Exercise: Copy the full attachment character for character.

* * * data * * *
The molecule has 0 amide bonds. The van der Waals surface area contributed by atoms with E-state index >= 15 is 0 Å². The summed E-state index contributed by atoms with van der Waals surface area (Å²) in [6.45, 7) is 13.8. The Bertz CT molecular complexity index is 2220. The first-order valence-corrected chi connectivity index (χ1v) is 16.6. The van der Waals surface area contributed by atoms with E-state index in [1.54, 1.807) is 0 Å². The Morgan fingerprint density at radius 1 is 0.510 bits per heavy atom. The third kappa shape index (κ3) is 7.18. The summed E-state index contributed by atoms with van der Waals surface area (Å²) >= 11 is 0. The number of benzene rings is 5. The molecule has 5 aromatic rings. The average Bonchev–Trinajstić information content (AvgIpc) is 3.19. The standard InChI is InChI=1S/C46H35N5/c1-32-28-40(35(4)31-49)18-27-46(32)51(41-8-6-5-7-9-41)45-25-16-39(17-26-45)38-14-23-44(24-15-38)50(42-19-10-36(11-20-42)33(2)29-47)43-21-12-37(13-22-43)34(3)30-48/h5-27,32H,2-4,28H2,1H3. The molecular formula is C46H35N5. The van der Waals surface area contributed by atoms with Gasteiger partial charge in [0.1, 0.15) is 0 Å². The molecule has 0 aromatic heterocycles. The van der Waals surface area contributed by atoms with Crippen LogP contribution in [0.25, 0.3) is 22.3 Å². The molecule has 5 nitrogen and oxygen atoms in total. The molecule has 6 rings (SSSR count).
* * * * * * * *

The molecule has 0 amide bonds. The van der Waals surface area contributed by atoms with E-state index >= 15 is 0 Å². The summed E-state index contributed by atoms with van der Waals surface area (Å²) in [6.45, 7) is 13.8. The Bertz CT molecular complexity index is 2220. The first-order valence-corrected chi connectivity index (χ1v) is 16.6. The van der Waals surface area contributed by atoms with E-state index in [1.54, 1.807) is 0 Å². The Morgan fingerprint density at radius 1 is 0.510 bits per heavy atom. The third kappa shape index (κ3) is 7.18. The summed E-state index contributed by atoms with van der Waals surface area (Å²) >= 11 is 0. The number of benzene rings is 5. The molecule has 5 aromatic rings. The average Bonchev–Trinajstić information content (AvgIpc) is 3.19. The standard InChI is InChI=1S/C46H35N5/c1-32-28-40(35(4)31-49)18-27-46(32)51(41-8-6-5-7-9-41)45-25-16-39(17-26-45)38-14-23-44(24-15-38)50(42-19-10-36(11-20-42)33(2)29-47)43-21-12-37(13-22-43)34(3)30-48/h5-27,32H,2-4,28H2,1H3. The molecular formula is C46H35N5. The van der Waals surface area contributed by atoms with Gasteiger partial charge in [0.1, 0.15) is 0 Å². The molecule has 0 aromatic heterocycles. The van der Waals surface area contributed by atoms with Crippen LogP contribution in [0.25, 0.3) is 22.3 Å². The molecule has 5 nitrogen and oxygen atoms in total. The molecule has 6 rings (SSSR count).